6 Jan 2018
In my work as a Certified Financial Planner, I always discuss the topic of housing with my clients as they plan for retirement. Since, according to the U.S. Bureau of Labor Statistics, housing costs are the single largest expense for every age group – whether you’re 50, 60, 70 or older, we need to consider what makes sense as we approach, or are already in, the retirement years.
Evaluating housing costs is especially important given the fact that we are living longer and we may need to support an extended retirement. In Westchester County, we are also subject to the higher insurance costs, maintenance costs, and property taxes that come with higher home values. Certainly, if you’re still in your working years, paying off any remaining mortgage debt should be a priority.
Most people want to stay in their homes throughout retirement, but haven’t thought about all the costs involved. We may need to renovate to maintain our home’s value, household tasks may become more difficult – requiring the need to hire outside help, and we also have to consider modifications to keep our homes safe and compatible with our changing needs as we age.
Reevaluating your priorities may help you create the means to support a more fulfilling retirement. If you’re concerned about maintaining your lifestyle in retirement, given the potentially increasing costs of staying in your home, the rest of this article is for you.
The good news is there are plenty of options, especially when you consider that lowering your monthly expenses in retirement can be just as effective as an increase in income. One possibility, which may be difficult – but necessary – to consider is selling the family home.
For most of us, it’s not an easy decision to sell the home where we’ve created a lifetime of memories. But if you can get past that, the financial benefits could be considerable. Start with trading in those heating and lawn maintenance bills…and how about property taxes!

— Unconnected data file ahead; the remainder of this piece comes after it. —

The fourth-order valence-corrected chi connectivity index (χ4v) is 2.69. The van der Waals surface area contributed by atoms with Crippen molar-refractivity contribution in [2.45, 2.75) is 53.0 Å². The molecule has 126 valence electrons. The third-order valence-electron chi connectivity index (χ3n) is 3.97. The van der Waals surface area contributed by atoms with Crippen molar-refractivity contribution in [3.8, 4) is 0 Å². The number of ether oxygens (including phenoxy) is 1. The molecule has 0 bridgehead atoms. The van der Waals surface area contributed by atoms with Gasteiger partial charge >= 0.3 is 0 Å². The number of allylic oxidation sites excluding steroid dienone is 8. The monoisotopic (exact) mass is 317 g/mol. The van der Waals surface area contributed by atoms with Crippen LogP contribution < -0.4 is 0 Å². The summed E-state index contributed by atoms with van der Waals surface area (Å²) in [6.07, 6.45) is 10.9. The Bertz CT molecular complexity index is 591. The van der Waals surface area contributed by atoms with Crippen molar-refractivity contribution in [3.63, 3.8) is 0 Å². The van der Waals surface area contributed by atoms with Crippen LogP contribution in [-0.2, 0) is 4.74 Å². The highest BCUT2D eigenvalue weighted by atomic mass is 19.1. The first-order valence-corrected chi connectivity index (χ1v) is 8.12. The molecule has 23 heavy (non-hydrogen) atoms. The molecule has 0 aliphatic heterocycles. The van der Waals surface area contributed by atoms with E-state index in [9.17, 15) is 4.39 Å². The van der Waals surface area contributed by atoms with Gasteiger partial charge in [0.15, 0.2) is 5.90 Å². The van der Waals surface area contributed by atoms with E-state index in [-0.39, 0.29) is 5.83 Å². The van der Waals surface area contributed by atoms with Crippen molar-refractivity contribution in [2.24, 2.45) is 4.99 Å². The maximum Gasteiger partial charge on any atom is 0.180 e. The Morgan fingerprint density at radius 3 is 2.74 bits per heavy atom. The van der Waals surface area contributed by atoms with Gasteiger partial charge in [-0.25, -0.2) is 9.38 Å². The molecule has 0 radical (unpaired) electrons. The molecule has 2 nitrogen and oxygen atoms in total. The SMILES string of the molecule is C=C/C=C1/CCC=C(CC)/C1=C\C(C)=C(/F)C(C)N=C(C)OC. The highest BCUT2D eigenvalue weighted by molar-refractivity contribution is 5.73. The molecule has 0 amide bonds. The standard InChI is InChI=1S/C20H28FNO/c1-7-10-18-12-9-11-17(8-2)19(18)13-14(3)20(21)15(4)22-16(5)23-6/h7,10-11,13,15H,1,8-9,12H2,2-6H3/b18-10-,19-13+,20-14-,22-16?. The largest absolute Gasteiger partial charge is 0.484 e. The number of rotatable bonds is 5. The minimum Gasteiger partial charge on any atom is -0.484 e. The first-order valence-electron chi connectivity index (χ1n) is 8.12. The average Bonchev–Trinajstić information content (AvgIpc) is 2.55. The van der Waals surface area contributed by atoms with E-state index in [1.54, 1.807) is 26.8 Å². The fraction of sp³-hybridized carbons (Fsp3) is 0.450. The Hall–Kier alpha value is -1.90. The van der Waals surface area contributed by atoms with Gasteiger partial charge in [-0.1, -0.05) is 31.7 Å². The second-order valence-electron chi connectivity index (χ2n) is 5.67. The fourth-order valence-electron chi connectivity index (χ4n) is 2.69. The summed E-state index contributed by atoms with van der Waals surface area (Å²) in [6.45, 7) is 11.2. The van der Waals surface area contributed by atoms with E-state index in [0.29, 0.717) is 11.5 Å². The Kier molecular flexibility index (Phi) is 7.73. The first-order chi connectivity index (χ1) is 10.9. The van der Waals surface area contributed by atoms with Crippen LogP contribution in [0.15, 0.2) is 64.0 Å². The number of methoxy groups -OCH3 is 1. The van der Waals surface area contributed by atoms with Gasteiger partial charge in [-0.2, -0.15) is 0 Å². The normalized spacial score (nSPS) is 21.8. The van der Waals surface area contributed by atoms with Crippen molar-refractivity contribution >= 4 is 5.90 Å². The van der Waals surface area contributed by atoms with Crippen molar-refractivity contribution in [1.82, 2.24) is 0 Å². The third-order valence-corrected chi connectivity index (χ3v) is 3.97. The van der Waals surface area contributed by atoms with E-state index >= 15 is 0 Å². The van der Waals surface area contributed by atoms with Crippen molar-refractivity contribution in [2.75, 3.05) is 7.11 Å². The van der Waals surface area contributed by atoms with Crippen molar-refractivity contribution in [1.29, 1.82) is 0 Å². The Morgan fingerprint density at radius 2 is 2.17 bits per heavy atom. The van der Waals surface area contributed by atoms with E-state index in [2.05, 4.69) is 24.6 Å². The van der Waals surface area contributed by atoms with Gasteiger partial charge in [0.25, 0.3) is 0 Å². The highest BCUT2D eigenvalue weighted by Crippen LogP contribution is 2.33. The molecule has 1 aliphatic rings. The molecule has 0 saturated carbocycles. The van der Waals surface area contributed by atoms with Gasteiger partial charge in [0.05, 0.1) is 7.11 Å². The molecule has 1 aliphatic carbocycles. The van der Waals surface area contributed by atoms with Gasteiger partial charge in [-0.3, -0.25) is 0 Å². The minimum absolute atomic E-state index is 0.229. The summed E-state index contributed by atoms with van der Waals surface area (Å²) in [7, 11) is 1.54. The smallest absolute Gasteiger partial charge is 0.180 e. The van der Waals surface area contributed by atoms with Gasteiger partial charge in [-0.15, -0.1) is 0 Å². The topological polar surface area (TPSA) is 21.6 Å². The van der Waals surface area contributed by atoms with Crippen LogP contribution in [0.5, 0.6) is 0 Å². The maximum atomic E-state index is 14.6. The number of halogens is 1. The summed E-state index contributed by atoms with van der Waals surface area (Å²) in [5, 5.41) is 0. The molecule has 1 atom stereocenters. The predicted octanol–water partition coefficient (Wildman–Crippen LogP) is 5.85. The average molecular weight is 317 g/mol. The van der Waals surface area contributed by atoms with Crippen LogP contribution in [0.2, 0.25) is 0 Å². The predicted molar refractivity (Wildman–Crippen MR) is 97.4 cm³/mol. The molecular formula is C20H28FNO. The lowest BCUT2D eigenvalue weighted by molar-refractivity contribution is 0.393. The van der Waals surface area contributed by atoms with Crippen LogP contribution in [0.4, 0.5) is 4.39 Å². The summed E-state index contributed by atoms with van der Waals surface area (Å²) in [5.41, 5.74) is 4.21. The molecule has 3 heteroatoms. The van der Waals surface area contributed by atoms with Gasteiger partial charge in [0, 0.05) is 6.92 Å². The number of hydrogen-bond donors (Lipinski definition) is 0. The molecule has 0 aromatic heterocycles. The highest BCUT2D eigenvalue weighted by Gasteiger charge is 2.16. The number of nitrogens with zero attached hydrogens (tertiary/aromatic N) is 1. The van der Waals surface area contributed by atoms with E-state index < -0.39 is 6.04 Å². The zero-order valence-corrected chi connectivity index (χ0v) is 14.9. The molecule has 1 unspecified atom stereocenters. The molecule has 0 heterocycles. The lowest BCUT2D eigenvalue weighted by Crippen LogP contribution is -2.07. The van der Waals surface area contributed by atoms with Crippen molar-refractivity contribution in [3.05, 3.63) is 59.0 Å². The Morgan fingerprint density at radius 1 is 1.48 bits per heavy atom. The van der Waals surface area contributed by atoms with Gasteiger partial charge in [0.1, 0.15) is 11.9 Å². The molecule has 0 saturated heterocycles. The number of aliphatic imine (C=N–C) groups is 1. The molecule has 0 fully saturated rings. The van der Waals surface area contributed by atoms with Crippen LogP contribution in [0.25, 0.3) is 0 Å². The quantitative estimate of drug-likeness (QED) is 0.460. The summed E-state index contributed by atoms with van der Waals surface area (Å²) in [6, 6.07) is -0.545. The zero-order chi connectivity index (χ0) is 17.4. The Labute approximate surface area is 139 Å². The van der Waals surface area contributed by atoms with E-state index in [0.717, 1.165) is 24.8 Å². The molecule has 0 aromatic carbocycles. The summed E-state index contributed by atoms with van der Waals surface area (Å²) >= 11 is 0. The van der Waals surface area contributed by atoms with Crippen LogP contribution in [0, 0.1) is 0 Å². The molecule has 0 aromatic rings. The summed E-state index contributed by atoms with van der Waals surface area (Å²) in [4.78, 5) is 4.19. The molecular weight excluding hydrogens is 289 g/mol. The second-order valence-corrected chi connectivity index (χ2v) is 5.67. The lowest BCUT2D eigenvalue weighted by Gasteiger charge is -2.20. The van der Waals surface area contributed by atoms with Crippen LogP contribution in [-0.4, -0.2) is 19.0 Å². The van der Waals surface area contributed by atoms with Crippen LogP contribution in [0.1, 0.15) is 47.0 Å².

Selling your home and downsizing to a smaller one may not only lower your expenses, but could actually increase your income: the added liquidity from the home sale could be reinvested into a portfolio that could provide additional income.
Another option that may enable you to better afford your housing costs is to rent out extra space.
Also, consider that home ownership is not always the best option for empty nesters. Housing decisions should take into account other factors: perhaps a move to a better climate or being closer to adult children and grandkids. Renting, for instance, allows you to test out a new community before you decide to purchase, and can save you unwanted costs in the future if you realize you made the wrong choice.
Whether you decide to buy or rent your next home, your objective should be to do it on your own terms: before a financial situation dictates the move. When choosing your next home, consider how you will maintain or build a strong social network and be able to do the things you enjoy. Having easy access to health care, dining, and the activities you enjoy are all important considerations. If a car is a necessity, what will you do if driving is no longer an option? The Westchester County legislature’s recent decision to allow ride hailing services, like Uber and Lyft, may make getting around easier and less expensive.
Being able to envision what will be important to you in a home during retirement and having a better idea of what your housing expenses might be is an important first step in planning for a successful retirement. Take the initiative and speak with a qualified professional who can assist you with your plan.
(Securities and advisory services offered through Commonwealth Financial Network, Member FINRA/SPIC, a Registered Investment Adviser.)
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